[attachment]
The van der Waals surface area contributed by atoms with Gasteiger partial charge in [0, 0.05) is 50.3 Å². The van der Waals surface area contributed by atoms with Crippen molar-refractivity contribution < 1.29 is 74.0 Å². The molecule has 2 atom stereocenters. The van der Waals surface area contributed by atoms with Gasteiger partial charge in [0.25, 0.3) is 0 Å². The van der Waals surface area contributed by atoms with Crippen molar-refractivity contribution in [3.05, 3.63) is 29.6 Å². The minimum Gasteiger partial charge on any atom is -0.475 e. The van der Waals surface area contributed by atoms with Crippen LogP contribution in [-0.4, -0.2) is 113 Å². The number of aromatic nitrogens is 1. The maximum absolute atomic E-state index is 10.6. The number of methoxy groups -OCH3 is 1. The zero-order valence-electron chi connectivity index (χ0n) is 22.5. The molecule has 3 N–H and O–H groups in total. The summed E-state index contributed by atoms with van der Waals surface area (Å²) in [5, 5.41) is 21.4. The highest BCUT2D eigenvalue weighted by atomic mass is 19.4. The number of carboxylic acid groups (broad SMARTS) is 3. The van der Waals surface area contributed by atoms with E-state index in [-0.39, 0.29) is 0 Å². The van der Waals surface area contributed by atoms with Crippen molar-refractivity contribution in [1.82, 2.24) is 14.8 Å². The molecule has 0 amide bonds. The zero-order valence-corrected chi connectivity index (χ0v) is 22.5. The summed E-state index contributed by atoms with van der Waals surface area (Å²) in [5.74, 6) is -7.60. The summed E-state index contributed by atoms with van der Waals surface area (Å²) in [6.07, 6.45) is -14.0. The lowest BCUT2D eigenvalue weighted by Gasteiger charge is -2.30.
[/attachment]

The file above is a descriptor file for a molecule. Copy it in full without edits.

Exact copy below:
The van der Waals surface area contributed by atoms with Gasteiger partial charge in [0, 0.05) is 50.3 Å². The van der Waals surface area contributed by atoms with Crippen molar-refractivity contribution < 1.29 is 74.0 Å². The molecule has 2 atom stereocenters. The van der Waals surface area contributed by atoms with Gasteiger partial charge in [0.25, 0.3) is 0 Å². The van der Waals surface area contributed by atoms with Crippen molar-refractivity contribution in [3.05, 3.63) is 29.6 Å². The minimum Gasteiger partial charge on any atom is -0.475 e. The van der Waals surface area contributed by atoms with Crippen LogP contribution in [-0.4, -0.2) is 113 Å². The number of aromatic nitrogens is 1. The maximum absolute atomic E-state index is 10.6. The number of methoxy groups -OCH3 is 1. The zero-order valence-electron chi connectivity index (χ0n) is 22.5. The molecule has 3 N–H and O–H groups in total. The summed E-state index contributed by atoms with van der Waals surface area (Å²) in [5, 5.41) is 21.4. The highest BCUT2D eigenvalue weighted by atomic mass is 19.4. The number of carboxylic acid groups (broad SMARTS) is 3. The van der Waals surface area contributed by atoms with E-state index in [-0.39, 0.29) is 0 Å². The van der Waals surface area contributed by atoms with Crippen molar-refractivity contribution in [1.82, 2.24) is 14.8 Å². The molecule has 0 amide bonds. The zero-order valence-corrected chi connectivity index (χ0v) is 22.5. The summed E-state index contributed by atoms with van der Waals surface area (Å²) in [5.74, 6) is -7.60. The summed E-state index contributed by atoms with van der Waals surface area (Å²) in [6.07, 6.45) is -14.0. The lowest BCUT2D eigenvalue weighted by Gasteiger charge is -2.30.